Some mammals indigenous to desert environments, such as camels, cope with high heat load by tolerating an increase in body temperature (T (b)) during the hot day, and by dissipating excess heat during the cooler night hours, i.e., heterothermy. Because diurnal heat storage mechanisms should be favoured by large body size, we investigated whether this response also exists in Asian elephants when exposed to warm environmental conditions of their natural habitat. We compared daily cycles of intestinal T (b) of 11 adult Asian elephants living under natural ambient temperatures (T (a)) in Thailand (mean T (a) ~ 30°C) and in 6 Asian elephants exposed to cooler conditions (mean T (a) ~ 21°C) in Germany. Elephants in Thailand had mean daily ranges of T (b) oscillations (1.15°C) that were significantly larger than in animals kept in Germany (0.51°C). This was due to both increased maximum T (b) during the day and decreased minimum T (b) at late night. Elephant"s minimum T (b) lowered daily as T (a) increased and hence entered the day with a thermal reserve for additional heat storage, very similar to arid-zone ungulates. We conclude that these responses show all characteristics of heterothermy, and that this thermoregulatory strategy is not restricted to desert mammals, but is also employed by Asian elephants.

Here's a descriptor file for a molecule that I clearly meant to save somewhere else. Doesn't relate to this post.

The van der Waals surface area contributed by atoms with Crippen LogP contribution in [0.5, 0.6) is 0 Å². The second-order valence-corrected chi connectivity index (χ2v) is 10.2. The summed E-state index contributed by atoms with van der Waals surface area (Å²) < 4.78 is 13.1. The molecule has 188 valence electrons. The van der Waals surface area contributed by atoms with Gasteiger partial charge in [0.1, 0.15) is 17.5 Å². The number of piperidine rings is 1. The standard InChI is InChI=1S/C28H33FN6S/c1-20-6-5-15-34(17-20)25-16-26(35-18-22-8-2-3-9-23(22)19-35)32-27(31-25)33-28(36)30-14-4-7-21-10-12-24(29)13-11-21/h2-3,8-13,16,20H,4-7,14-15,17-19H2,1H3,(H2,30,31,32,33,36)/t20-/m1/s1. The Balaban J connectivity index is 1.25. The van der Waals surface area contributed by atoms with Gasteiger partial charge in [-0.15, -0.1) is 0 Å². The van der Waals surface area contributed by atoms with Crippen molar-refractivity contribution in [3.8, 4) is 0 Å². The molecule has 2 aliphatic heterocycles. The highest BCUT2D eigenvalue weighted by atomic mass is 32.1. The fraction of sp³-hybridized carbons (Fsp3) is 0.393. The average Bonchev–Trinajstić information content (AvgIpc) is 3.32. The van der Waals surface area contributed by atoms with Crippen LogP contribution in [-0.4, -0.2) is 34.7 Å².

Adaptation, Physiological/physiology* Analysis of Variance Animals Body Size/physiology Body Temperature/physiology* Body Temperature Regulation/physiology* Climate* Elephants/physiology* Germany Regression Analysis Thailand